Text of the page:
In order to learn first-hand about the sound created by local wind farms, Aeron Hurley ’07 is spending part of this summer sleeping under the turbines and taking readings with decibel meter.
The project, inspired by a course with Professors Tom Drennen and John Halfman, is part of a series of studies Hurley has undertaken into the social and cultural impact of renewable energy.
Hurley’s project has three parts. The first is to collect ambient noise data from future wind farm sites, then return when the sites are finished to check the noise levels again, gathering data about the amount of noise pollution created by wind energy. Hurley is also sleeping in wind farms, gathering data about some of the sites already in place.
As it turns out, noise pollution is all around, but it’s usually not the fault of the wind farm. “Sometimes people will complain about noise, but it’s really just local traffic,” he said. “One site has a train track running next to it: that creates a lot more noise than the turbines do.”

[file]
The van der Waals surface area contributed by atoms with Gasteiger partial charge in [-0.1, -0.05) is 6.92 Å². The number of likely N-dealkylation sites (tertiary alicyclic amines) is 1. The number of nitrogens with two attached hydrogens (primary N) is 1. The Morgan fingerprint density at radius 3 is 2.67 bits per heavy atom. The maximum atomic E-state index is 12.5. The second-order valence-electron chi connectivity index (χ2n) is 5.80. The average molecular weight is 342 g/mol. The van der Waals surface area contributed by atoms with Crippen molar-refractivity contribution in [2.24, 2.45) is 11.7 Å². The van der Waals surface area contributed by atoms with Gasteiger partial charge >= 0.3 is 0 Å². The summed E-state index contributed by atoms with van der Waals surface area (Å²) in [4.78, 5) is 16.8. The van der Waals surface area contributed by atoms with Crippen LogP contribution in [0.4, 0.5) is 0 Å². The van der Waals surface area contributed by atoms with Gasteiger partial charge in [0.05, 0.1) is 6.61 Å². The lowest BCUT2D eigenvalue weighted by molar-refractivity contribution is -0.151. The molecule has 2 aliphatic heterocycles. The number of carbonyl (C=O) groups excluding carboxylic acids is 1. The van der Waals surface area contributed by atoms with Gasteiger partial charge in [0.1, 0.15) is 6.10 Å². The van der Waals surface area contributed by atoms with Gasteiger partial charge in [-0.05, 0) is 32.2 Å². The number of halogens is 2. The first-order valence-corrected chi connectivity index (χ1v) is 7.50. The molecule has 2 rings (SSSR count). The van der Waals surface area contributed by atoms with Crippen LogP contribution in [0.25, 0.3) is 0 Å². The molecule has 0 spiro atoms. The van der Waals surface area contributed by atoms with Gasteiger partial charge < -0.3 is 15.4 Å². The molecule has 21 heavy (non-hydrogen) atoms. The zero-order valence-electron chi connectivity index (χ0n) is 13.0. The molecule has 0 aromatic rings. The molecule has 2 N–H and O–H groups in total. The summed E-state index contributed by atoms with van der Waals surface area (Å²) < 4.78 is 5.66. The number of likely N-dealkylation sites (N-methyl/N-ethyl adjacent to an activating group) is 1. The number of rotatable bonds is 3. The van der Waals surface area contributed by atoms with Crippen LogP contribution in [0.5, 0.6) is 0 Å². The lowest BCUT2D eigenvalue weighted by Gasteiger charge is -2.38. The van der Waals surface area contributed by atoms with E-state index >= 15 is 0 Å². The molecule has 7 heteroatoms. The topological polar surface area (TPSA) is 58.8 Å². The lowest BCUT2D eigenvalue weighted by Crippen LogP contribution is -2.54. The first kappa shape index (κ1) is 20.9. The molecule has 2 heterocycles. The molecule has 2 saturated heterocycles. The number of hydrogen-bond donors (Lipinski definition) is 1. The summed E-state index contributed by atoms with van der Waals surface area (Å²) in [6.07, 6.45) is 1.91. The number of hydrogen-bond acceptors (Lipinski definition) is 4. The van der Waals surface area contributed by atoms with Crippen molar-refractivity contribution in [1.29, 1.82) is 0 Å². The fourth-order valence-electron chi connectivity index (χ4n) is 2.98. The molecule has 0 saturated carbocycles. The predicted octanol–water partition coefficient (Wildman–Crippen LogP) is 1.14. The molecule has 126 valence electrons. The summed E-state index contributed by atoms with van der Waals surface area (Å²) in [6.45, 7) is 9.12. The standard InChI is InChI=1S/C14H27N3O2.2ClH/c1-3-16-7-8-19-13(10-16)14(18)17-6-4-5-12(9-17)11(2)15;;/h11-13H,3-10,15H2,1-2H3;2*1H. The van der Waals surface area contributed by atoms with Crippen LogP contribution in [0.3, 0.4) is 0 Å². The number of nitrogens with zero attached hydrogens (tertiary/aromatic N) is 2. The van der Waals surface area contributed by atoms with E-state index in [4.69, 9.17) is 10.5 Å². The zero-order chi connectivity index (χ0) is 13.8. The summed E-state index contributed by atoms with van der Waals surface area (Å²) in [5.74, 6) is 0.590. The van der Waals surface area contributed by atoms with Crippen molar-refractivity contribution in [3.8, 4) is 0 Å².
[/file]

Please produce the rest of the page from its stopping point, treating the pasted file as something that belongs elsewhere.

The geography of the site also has a major impact. “Terrain and temperature will propagate sound,” he said.
Hurley is also attending town council meetings, listening to those who speak, and sharing his experiences.
“The companies who make the wind turbines sometimes say they make no noise at all and the anti-wind groups claim they make a lot of noise,” Hurley said.
Despite the obstacles to wind energy and the long nights out in the field with only the turbines for company, Hurley thinks his efforts are worth it. “Wind has the most potential of any renewable resource,” he said. “It’s important that we gather reliable data to help people make the best decisions.”